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Anxious Moments For Traders Ahead Of Brexit Market Access Decision

Anxious Moments For Traders Ahead Of Brexit Market Access Decision

Brexit is just around the corner, with the final chapter in the UK – EU divorce due to play out in January. While it’s still uncertain what the future holds for the trade relationship between the United Kingdom and the European Union, but one thing is for sure. Traders are worried about disruptions in the financial markets after the Brexit transition period is over.

The FCA (Financial Conduct Authority) currently has equivalence with EU financial regulators under the MiFID framework. Once the Brexit transition is over, the MiFID framework will no longer apply to FCA regulated companies.

Unless the two sides can reach an agreement over so-called equivalence, some derivatives trading may need to shift to the United States.

A decision on the matter had been expected toward the end of June. but in the absence of clarity from the UK on how far it plans on diverging from existing regulations, no further clarifications have been forthcoming from EU bodies.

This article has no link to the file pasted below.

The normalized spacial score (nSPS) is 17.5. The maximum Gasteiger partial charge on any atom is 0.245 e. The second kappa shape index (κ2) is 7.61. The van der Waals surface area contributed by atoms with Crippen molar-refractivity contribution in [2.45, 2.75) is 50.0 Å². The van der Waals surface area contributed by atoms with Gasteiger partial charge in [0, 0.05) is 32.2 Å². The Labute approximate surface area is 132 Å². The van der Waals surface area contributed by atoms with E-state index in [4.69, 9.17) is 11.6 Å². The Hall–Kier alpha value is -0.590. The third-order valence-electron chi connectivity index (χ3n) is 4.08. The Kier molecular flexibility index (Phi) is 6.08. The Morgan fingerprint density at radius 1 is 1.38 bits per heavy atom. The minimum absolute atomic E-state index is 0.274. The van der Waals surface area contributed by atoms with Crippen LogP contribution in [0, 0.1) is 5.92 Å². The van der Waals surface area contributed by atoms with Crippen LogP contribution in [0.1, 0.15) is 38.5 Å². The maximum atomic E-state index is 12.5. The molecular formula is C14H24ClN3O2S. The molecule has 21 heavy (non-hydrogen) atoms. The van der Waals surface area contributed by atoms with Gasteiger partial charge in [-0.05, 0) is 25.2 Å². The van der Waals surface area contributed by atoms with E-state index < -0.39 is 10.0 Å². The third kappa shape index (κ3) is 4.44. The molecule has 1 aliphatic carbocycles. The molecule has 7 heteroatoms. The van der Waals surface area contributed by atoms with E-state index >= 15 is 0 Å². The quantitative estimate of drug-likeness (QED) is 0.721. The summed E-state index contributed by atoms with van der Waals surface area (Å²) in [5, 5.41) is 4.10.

Scott O’Malia, the chief executive of Isda, the International Swaps and Derivatives Association, had this to say;

“There are still some glaring gaps that haven’t been addressed by either the UK or EU, including equivalence for trading venues.”

He went on to add that without equivalence. British and EU companies would be forced to move some of their derivatives trading to the United States.

“This will lead to fragmentation and a lack of efficiency for no apparent benefit. We need certainty as soon as possible.”

While the UK and the EU have agreed that their future relationship for financial services needs to be a mutual assessment of whether or not each side qualifies for access rights, this will call for decisions on almost forty market segments, including audit standards, capital adequacy requirements and access to exchanges.

All this is entirely separate from ongoing trade and free-market access talks, these being the subject of a whole different set of negotiations.

Further reading on the ISDA site here.

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